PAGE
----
Tesla Motors Inc Stock Dips After Software Update Announcement

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Tesla Motors Inc Stock Dips After Software Update Announcement
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Tesla Motors CEO Elon Musk promised to end range anxiety for good, but it seems he’s come up short of expectations. The automaker held its promised business update today to reveal new features of its next software update, but Wall Street was seemingly unimpressed.

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Shares of Tesla fell as much as 1.32% to $198.06 after the update, plunging the stock back below the $200 per share mark.

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Did Tesla eliminate range anxiety? Eh, not so much

Most expected Tesla to reveal how the next software update would extend the range of the Model S. However, that wasn’t what the announcement was about after all. Instead, Tesla is adding a Trip Planner and Range Assurance feature which shows drivers how far they can go between charging stations. Tesla tweeted this shortly after the announcement:

CNBC‘s Jacob Pramuk reports that the new feature supposedly makes it “basically impossible” for Model S drivers to run out of charge before they can reach a charging station, unless they “do so intentionally,” according to Musk. The feature will warn drivers before they drive out of range of a charging station.

There are more than 9,000 electric car charging stations in the U.S., but range anxiety has been a big issue that keeps many people from buying electric vehicles. While adding the feature will certainly help, it seems like a far cry from completely eliminating range anxiety, which Musk promised to do.

Another issue is the length of time it takes to recharge an EV battery, but the technology for that isn’t here just yet.

Tesla is adding self-driving features

One area in which Tesla did deliver is self-driving, as analysts at Stifel said they expected some sort of self-driving feature to be added to the Model S in the software update discussed today. According to CNBC, the upcoming software update does add what Tesla calls an “auto steering” feature. That update is expected to be ready in the next few months, according to Musk. The Tesla CEO said the update will make it possible for drivers to travel from Seattle to San Francisco “basically” without “doing anything.”

Additionally, the software update will add automatic emergency braking and warnings about side collisions.

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Michelle Jones is editor-in-chief for ValueWalk.com and has been with the site since 2012. Previously, she was a television news producer for eight years. She produced the morning news programs for the NBC affiliates in Evansville, Indiana and Huntsville, Alabama and spent a short time at the CBS affiliate in Huntsville. She has experience as a writer and public relations expert for a wide variety of businesses. Email her at Mjones@wordpress-785388-2679526.cloudwaysapps.com.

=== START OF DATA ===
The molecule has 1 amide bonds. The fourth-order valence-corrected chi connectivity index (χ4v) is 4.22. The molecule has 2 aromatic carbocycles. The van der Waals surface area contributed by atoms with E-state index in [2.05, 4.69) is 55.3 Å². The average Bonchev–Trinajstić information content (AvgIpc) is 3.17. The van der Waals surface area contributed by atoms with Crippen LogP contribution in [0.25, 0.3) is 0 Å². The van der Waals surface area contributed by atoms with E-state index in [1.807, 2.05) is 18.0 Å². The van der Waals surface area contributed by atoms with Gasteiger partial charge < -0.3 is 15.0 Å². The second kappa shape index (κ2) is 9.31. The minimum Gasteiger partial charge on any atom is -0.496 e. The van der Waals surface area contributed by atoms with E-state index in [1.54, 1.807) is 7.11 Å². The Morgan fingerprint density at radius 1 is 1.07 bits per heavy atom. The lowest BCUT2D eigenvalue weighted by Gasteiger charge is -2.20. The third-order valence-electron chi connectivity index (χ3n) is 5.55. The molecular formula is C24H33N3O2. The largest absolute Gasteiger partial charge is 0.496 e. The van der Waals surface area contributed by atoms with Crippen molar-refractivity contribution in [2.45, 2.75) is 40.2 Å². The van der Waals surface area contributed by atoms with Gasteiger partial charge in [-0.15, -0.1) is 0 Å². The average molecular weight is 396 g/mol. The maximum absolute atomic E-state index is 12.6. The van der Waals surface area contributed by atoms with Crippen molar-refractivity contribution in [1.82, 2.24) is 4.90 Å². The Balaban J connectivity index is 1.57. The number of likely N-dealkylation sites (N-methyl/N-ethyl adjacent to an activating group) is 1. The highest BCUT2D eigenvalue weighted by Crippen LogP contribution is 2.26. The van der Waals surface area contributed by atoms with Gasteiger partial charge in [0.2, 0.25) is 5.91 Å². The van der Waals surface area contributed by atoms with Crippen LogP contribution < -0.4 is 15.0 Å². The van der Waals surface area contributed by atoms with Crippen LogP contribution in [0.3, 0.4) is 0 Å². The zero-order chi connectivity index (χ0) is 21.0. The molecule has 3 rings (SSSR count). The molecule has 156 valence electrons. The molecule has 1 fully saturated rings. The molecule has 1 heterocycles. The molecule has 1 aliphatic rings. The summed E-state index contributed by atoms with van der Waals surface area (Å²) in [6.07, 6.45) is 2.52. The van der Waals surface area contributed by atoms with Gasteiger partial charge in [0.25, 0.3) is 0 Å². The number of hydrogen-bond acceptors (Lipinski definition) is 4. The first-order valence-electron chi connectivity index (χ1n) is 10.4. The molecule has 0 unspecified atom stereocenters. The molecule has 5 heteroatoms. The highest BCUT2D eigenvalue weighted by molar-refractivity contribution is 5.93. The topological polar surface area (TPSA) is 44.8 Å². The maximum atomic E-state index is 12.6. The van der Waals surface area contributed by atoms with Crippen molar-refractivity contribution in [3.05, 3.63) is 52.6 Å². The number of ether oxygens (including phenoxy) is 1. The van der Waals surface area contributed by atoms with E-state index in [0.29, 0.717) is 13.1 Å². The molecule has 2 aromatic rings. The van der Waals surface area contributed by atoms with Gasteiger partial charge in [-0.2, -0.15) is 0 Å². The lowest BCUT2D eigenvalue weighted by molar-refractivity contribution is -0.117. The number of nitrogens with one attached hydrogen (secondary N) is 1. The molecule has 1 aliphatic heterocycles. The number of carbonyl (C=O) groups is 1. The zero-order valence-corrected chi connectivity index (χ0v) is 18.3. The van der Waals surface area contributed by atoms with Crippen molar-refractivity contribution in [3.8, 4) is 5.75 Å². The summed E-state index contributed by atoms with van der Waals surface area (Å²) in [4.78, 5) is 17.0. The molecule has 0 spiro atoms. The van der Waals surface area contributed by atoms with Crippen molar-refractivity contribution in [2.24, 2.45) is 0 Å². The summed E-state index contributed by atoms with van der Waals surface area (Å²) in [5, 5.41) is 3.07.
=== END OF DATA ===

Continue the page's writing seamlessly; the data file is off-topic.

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2 COMMENTS

  1. @The Mogget – Does the S already have enough range? Wouldn’t that depend on where you live? In California … no problem. In Traverse City, MI … a big problem. Lithium Ion technology has hit a wall. There are many variations and derivatives but all of them, when used in cars; Lose much of their range in bitterly cold temps (An 85D owner on Tesla’s forum reported 50% in single digit temps). Cannot tolerate sustained high Interstate cruise speeds (75 – 80 MPH) especially in winter while using the HVAC system. Slow recharge time. I’ve never seen a BEV on I-70 West of Denver. In addition to the other factors, BEV’s also struggle with steep grades. I-70 has all of the battery killers. While there is a Supercharger in Silverthorne, waiting a half hour to get to the slopes with two kids is not fun. Also, if discussing Tesla’s, most Americans cannot afford one. Still, for many, a BEV works great and nothing more needs to be said. But that’s not the case for everybody.

    Meanwhile, FCV’s are making their run. Although there is little to no infrastructure, the cars themselves already equal the capability of the ICE cars we drive now. The Toyota ranges over 300 miles on 11 lbs. of hydrogen. The 85kW S struggles to reach 250 using a 1,200 lb battery … and less in bitter winter conditions. The FCV’s are immune to cold down to -31F. They feature fast recharge. Toyota seems prepared to take a long, slow, measured approach to building the infrastructure. They are not in a race and can wait as long as they choose. Europe is already producing, transporting and storing hydrogen. It can be done. London’s biggest supermarket chain, Sainesbury, already has a public “hydrogen dispenser.” Meanwhile, many are building PHEV’s which can fill the gap between now and the distant future. I don’t have any position about what will power the electric motors of the future, as long as they do what we need.

  2. “Most expected Tesla to reveal how the next software update would extend the range of the Model S”

    Most were stupid then. If he was going to ‘extend range’ he would have said so.

    Range anxiety is an emotional problem, not an engineering problem. The Model S already has enough range, and charges at home. What may cause anxiety is either not knowing where to charge, not planning for charges, or otherwise doing something silly. As more superchargers come online, this whole issue fade away.

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